Writing may not seem like a physical job. We’re not lifting heavy weights, tis true, unless you count the weight of words. We’re not tossing cabers, or standing on our feet all day.
But that’s not to say that there are not side-effects to the job. Work injuries, so to speak.
Fortunately, the big item, the paper cut, is fewer and farther between these days. I’m still surrounded by a sea of paper, but that’s more just my inefficient filing systems than anything work-related.
But that day-to-day horror that is the sore neck and shoulders shows no sign of abating.
Today I went to see my physio. I’ve been putting it off for, oh, six or so months. Mostly because his last name involves beating people up (seriously) and that’s pretty much how I feel when I leave. Not his fault. No. He tells me it’s my fault for leaving it too long between visits.
Our conversations go like this:
Physio: “Where does it hurt?”
Me: “Here, here, here – oh, and here.”
Physio: “Okay, let’s cut to the chase. Where doesn’t it hurt?”
Me: “Ow. No, really ow. This is hurting me much more than it’s hurting you.”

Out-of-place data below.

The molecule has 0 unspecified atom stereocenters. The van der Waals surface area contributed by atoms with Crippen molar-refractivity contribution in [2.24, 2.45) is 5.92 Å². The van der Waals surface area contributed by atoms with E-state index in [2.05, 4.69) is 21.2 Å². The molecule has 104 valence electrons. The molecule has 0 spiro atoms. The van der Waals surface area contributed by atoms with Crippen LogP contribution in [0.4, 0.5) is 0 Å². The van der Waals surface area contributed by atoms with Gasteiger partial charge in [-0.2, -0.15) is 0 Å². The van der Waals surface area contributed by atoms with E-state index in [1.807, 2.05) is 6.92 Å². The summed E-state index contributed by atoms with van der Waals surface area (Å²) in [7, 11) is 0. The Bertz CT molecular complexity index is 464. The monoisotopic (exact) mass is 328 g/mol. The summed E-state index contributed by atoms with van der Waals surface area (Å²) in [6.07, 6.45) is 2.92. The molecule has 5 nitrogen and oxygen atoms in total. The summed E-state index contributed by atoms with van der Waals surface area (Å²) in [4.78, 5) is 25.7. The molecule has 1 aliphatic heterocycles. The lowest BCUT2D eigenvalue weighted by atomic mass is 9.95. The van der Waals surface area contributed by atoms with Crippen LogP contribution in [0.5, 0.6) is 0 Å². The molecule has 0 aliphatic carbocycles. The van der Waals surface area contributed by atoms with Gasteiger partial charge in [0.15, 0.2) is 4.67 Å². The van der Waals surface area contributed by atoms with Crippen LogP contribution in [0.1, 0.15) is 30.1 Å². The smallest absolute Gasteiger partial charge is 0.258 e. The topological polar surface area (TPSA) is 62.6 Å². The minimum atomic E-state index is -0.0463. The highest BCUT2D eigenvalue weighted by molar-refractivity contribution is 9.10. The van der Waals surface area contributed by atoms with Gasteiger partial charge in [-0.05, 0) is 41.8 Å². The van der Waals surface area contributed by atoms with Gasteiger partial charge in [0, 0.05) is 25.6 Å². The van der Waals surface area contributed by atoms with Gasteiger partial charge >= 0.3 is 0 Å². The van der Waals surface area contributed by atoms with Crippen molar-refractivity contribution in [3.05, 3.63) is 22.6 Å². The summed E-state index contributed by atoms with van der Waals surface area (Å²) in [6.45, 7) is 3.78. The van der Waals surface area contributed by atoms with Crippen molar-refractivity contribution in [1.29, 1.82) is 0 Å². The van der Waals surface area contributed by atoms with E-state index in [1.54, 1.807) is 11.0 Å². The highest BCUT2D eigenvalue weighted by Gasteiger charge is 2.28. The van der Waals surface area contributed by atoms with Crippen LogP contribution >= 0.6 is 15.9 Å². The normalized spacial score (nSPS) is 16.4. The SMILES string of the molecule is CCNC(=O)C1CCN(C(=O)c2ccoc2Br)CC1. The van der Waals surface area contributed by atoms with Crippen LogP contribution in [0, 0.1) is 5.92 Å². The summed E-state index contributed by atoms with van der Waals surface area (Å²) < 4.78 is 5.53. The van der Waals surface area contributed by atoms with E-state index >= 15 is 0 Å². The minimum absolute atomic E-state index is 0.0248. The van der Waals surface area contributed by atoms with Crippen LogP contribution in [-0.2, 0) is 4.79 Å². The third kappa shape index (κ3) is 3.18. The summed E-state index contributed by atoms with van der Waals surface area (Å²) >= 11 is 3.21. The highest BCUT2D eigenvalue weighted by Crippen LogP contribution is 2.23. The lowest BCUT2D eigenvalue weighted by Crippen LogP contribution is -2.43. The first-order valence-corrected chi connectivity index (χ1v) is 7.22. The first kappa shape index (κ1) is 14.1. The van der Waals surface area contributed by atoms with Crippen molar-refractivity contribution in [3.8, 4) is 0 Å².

Physio: “True. I live for this stuff.”
Having prodded all my trigger points and wrapped me in ice for 20 minutes, he declared me ready to leave.
He sat opposite me, in his shorts (have you ever met a physio who was a fan of the full-length trouser?), face serious, and proceeded to lecture me on how I need to take better care of myself and – and here was the pay-off moment of the whole visit – embrace hypochondria.
“Take it seriously,” he said. “Stop at the first sign of pain. Walk away from the computer. Take a break.”
So there you have it people – a ticket to procrastination.
Subscribe to So You Want To Be A Writer podcast for more amazing writing advice.
Or check out So You Want To Be A Writer (the book), where my co-author Valerie Khoo and I have distilled the best tips from hundreds of author and industry expert interviews. Find out more and buy it here.